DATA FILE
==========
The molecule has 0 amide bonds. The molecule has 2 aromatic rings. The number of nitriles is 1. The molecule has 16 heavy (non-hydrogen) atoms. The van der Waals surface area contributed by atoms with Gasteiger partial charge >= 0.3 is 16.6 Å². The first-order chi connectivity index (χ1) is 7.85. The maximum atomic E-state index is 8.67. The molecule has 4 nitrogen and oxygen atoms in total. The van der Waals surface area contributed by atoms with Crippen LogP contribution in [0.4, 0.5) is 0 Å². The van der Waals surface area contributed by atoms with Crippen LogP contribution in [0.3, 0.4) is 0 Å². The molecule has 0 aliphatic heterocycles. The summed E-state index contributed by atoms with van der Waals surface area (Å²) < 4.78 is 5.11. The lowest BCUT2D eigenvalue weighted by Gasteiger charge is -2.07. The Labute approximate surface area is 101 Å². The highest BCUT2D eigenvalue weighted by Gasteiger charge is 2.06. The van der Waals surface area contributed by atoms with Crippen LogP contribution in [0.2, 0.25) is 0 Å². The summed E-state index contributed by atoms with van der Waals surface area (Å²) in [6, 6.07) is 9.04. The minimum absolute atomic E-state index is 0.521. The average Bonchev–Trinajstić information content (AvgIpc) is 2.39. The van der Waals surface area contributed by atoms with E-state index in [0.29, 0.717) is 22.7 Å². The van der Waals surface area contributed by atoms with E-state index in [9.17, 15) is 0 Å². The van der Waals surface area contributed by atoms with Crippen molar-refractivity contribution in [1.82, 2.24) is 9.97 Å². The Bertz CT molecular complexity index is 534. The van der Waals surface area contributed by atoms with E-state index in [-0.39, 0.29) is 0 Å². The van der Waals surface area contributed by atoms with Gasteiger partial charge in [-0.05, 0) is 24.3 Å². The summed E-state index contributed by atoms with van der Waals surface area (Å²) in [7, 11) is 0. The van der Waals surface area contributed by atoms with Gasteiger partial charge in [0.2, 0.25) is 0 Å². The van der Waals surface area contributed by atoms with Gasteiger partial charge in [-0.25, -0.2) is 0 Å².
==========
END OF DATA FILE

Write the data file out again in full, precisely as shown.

The molecule has 0 amide bonds. The molecule has 2 aromatic rings. The number of nitriles is 1. The molecule has 16 heavy (non-hydrogen) atoms. The van der Waals surface area contributed by atoms with Gasteiger partial charge >= 0.3 is 16.6 Å². The first-order chi connectivity index (χ1) is 7.85. The maximum atomic E-state index is 8.67. The molecule has 4 nitrogen and oxygen atoms in total. The van der Waals surface area contributed by atoms with Crippen LogP contribution in [0.4, 0.5) is 0 Å². The van der Waals surface area contributed by atoms with Crippen LogP contribution in [0.3, 0.4) is 0 Å². The molecule has 0 aliphatic heterocycles. The summed E-state index contributed by atoms with van der Waals surface area (Å²) < 4.78 is 5.11. The lowest BCUT2D eigenvalue weighted by Gasteiger charge is -2.07. The Labute approximate surface area is 101 Å². The highest BCUT2D eigenvalue weighted by Gasteiger charge is 2.06. The van der Waals surface area contributed by atoms with Crippen LogP contribution in [0.2, 0.25) is 0 Å². The summed E-state index contributed by atoms with van der Waals surface area (Å²) in [6, 6.07) is 9.04. The minimum absolute atomic E-state index is 0.521. The average Bonchev–Trinajstić information content (AvgIpc) is 2.39. The van der Waals surface area contributed by atoms with E-state index in [0.29, 0.717) is 22.7 Å². The van der Waals surface area contributed by atoms with E-state index in [9.17, 15) is 0 Å². The van der Waals surface area contributed by atoms with Crippen molar-refractivity contribution in [1.82, 2.24) is 9.97 Å². The Bertz CT molecular complexity index is 534. The van der Waals surface area contributed by atoms with E-state index in [-0.39, 0.29) is 0 Å². The van der Waals surface area contributed by atoms with Gasteiger partial charge in [-0.05, 0) is 24.3 Å². The summed E-state index contributed by atoms with van der Waals surface area (Å²) in [7, 11) is 0. The van der Waals surface area contributed by atoms with Gasteiger partial charge in [0.2, 0.25) is 0 Å². The van der Waals surface area contributed by atoms with Gasteiger partial charge in [-0.25, -0.2) is 0 Å².